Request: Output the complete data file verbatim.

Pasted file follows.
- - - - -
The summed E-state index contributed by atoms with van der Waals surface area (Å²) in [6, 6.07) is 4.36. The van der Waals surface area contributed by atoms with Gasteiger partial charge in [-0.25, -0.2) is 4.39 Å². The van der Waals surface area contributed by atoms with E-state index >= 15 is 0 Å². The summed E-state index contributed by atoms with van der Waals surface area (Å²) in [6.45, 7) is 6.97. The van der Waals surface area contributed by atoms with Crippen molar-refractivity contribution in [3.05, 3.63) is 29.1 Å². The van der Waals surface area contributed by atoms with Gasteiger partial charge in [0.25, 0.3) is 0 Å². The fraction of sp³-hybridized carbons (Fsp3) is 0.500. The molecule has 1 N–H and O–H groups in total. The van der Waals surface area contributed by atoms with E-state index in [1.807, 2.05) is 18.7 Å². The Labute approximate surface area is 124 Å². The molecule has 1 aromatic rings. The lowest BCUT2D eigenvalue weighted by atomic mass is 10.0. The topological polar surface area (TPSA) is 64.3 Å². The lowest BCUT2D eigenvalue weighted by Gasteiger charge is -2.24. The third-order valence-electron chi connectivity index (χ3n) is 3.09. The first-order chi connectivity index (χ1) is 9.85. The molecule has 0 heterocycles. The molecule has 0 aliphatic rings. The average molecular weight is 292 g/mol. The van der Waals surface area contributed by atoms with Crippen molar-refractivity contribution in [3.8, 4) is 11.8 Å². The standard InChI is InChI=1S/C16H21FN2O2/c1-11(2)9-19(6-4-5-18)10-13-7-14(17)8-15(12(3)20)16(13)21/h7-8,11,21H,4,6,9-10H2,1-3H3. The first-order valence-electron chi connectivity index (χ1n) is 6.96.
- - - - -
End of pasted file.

The summed E-state index contributed by atoms with van der Waals surface area (Å²) in [6, 6.07) is 4.36. The van der Waals surface area contributed by atoms with Gasteiger partial charge in [-0.25, -0.2) is 4.39 Å². The van der Waals surface area contributed by atoms with E-state index >= 15 is 0 Å². The summed E-state index contributed by atoms with van der Waals surface area (Å²) in [6.45, 7) is 6.97. The van der Waals surface area contributed by atoms with Crippen molar-refractivity contribution in [3.05, 3.63) is 29.1 Å². The van der Waals surface area contributed by atoms with Gasteiger partial charge in [0.25, 0.3) is 0 Å². The fraction of sp³-hybridized carbons (Fsp3) is 0.500. The molecule has 1 N–H and O–H groups in total. The van der Waals surface area contributed by atoms with E-state index in [1.807, 2.05) is 18.7 Å². The Labute approximate surface area is 124 Å². The molecule has 1 aromatic rings. The lowest BCUT2D eigenvalue weighted by atomic mass is 10.0. The topological polar surface area (TPSA) is 64.3 Å². The lowest BCUT2D eigenvalue weighted by Gasteiger charge is -2.24. The third-order valence-electron chi connectivity index (χ3n) is 3.09. The first-order chi connectivity index (χ1) is 9.85. The molecule has 0 heterocycles. The molecule has 0 aliphatic rings. The average molecular weight is 292 g/mol. The van der Waals surface area contributed by atoms with Crippen molar-refractivity contribution in [3.8, 4) is 11.8 Å². The standard InChI is InChI=1S/C16H21FN2O2/c1-11(2)9-19(6-4-5-18)10-13-7-14(17)8-15(12(3)20)16(13)21/h7-8,11,21H,4,6,9-10H2,1-3H3. The first-order valence-electron chi connectivity index (χ1n) is 6.96.